When Eileen Joy decided she'd like to replicate the Pay it Forward concept she'd heard of overseas, she thought her Facebook page might end up with 200 or 300 followers. Almost a year later there are just over 9000 followers and it's growing constantly.
"I'd heard of the idea and realised we really needed a place where people could gift on things they no longer needed, and ask when they were in need - or even wanted - something. With the changes to the inorganic collections we'd lost a bit of that gifting economy that was happening naturally out in West Auckland and the advent of social media meant there were now other ways to make it happen."
Joy asked a few like-minded friends to help out with administration of the Facebook group, Paying it Forward West Auckland. "These were all people I knew well and the reason I think it's been so successful is that we all had the same kind of life philosophy, and similar ideas about being non-judgemental.
Looking back, if even one of us hadn't been in tune with that, it wouldn't have worked."
The rules are pinned to the top of the page, and have evolved as the group has grown but the main thrust is that people have to Pay it Forward in thoughts as well as things. This means you gift something and as the gifter, choose who gets what you've posted - however you arrive at your decision. There is to be no judgement of who deserves what and that applies to people asking for things too.
"Sadly we get a lot of people asking for basic necessities. Maybe their car has broken down and that repair money has meant they don't have enough to feed their kids till they get paid. A lot of people are surviving week-to-week out there and things can get pretty dire when unexpected expenses arise. We are very strict about these people feeling comfortable to ask for help without being judged. We come down pretty hard on those who do."
Pay it Forward West Auckland founder, Eileen Joy and family.
The responses to these kinds of requests are amazing. "People will take whatever they have spare to a family in need at the drop of a hat. And a lot of these families don't have a lot themselves! Then we get people who have nothing to spare but are happy to pick things up and drop them off to those who don't drive. It's incredible and very touching to watch."
People gift everything from home-made cakes, to supermarket swap cards to tablets and laptops. Once there was even a car. "We've had some very generous gifters" says Joy, "and even a whole wedding put together by members!" It's a bit of work from the admin end (constantly making sure someone is online to stamp out any inappropriate commenting) but Joy insists the good far outweighs the work required.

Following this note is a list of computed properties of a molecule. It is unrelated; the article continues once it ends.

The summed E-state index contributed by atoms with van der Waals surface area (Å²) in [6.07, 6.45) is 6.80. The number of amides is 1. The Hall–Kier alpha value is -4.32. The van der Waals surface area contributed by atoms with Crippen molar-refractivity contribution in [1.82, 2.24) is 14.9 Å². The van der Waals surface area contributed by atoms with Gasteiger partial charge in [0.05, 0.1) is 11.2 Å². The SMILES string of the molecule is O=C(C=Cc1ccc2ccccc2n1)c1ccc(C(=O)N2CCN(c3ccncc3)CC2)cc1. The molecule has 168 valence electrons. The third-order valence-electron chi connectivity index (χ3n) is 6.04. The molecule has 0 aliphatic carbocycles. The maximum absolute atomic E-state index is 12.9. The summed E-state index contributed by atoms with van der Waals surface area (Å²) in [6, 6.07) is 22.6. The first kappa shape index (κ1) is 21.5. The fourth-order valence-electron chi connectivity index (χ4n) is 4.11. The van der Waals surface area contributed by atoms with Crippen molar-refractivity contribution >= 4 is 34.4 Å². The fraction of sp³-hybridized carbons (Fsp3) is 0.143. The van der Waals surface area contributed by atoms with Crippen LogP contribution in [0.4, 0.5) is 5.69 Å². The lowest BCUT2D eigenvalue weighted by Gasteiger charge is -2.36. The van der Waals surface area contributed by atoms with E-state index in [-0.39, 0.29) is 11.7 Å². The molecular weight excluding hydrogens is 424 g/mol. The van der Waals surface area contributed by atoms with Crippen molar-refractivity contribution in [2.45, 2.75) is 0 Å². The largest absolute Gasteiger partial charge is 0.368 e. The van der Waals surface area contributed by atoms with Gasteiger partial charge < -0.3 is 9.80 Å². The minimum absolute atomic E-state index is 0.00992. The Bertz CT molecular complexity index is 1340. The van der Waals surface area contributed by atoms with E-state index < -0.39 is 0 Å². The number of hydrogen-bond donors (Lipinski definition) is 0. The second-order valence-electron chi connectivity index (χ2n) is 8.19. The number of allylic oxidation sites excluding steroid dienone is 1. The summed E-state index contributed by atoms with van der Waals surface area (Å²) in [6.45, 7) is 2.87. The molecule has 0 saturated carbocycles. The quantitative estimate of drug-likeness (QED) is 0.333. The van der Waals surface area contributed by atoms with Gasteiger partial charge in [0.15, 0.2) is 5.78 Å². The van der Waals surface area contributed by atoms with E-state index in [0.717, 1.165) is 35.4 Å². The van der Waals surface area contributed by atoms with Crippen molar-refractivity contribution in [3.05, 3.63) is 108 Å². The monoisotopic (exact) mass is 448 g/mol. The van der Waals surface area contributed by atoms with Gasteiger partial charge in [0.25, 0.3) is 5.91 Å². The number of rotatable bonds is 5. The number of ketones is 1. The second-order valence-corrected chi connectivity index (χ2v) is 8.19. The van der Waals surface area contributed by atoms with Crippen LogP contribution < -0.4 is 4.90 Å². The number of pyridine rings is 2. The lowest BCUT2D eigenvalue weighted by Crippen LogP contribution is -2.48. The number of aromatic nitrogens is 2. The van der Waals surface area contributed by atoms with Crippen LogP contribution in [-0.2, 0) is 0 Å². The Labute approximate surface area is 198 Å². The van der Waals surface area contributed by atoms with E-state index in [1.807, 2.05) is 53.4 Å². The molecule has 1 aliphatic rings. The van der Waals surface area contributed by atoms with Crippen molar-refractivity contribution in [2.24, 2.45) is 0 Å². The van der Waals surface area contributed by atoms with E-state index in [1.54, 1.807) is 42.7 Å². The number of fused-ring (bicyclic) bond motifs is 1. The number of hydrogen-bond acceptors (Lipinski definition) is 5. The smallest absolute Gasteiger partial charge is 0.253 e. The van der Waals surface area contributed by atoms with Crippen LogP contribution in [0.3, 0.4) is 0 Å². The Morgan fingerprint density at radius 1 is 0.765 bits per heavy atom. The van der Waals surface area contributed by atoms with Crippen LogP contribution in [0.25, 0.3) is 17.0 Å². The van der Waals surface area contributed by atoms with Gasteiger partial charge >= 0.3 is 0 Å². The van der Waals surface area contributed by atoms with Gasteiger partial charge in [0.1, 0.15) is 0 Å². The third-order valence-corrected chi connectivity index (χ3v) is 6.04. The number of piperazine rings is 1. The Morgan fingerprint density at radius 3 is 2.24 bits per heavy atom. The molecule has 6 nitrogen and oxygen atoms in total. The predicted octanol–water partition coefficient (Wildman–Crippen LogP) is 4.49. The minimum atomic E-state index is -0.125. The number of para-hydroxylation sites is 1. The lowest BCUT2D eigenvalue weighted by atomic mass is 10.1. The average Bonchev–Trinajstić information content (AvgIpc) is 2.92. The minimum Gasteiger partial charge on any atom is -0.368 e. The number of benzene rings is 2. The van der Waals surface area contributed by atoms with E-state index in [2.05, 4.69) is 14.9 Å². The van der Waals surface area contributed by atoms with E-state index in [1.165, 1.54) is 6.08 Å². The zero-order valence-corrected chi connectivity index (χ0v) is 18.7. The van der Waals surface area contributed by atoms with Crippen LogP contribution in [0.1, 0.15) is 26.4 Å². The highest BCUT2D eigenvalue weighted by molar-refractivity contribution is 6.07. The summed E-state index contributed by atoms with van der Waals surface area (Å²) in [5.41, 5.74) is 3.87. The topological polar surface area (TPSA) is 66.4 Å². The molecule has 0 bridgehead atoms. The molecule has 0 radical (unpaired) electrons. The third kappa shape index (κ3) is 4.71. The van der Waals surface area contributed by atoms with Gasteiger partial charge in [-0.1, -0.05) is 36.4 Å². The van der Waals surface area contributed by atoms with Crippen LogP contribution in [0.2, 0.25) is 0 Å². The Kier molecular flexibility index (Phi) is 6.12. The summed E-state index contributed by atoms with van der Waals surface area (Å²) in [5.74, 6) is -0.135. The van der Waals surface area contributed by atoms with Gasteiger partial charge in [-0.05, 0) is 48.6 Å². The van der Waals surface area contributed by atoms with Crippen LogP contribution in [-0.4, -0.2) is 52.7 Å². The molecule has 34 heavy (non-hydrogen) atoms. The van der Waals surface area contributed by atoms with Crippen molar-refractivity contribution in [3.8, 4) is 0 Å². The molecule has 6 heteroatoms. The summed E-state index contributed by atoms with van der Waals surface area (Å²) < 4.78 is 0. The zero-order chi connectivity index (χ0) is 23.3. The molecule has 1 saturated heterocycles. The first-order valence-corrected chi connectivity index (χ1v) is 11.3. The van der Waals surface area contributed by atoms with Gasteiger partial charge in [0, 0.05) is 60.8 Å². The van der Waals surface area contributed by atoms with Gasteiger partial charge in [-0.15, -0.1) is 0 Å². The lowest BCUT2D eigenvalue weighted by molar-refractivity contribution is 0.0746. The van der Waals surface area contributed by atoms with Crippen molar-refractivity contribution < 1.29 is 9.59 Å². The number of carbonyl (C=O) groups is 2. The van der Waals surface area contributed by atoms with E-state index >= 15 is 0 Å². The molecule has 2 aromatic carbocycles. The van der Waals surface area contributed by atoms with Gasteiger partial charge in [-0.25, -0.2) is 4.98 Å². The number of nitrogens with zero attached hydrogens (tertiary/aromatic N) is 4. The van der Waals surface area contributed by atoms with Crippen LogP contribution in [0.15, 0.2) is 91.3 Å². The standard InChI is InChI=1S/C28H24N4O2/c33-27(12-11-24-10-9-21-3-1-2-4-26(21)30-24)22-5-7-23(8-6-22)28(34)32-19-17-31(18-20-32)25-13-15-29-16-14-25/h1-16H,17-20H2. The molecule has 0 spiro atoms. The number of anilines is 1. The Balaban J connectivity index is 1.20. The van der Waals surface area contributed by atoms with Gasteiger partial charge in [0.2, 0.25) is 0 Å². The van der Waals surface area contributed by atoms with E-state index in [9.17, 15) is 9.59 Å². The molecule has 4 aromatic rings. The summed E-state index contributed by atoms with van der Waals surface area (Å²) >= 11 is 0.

"It's not just about people giving and receiving now. The impact has been much further-reaching than that. We now get people posting looking for advice or even just support when they are lonely - sadly there's a lot of isolated people out there. There's also spinoff gifting that no one sees on the page. A member might go round to someone's house to gift clothes and then realise the family doesn't really have much in the pantry so does some grocery shopping for them too."
So what's in it for Joy herself? "Anyone who says they are helping others only for the sake of it, is kidding themselves. Despite the sobering sadness I encounter, I know there is always a kickback for me when gifting and administering. It feels great when you know you've made a difference to someone's life and I know a lot of our members - including me - have become quite addicted to gifting, looking really hard at our possessions and asking ourselves what we really need and what can be better used somewhere else. It certainly makes you address your own materialism."
Joy says it has changed the way she looks at the world too. As someone who runs parenting courses, works with the NZ College of Midwives, has studied psychology and is going on to do a Masters in Social Work next year she thought she had seen a lot.
The Pay It Forward Facebook page has just over 9000 followers.
"You think you don't judge but then you realise we all stereotype people and I've really learned how important it is not to do that.
"Sure, there are a small minority who will take advantage of a system like this but it's not as high as I once thought. It's challenged everything I thought I knew about people and made me realise how many families are doing it really tough out there. Someone in the group turned up somewhere to drop off milk the other day and he nearly cried when one of the kids eyes lit up at the sight of a milk bottle, something they hadn't been able to afford for a long time.
"It's not possible to fix all these people's problems on a national scale but if we all try and support the communities we live in, it's a good start."
To get involved in Pay it Forward - West Auckland, visit the Facebook page here.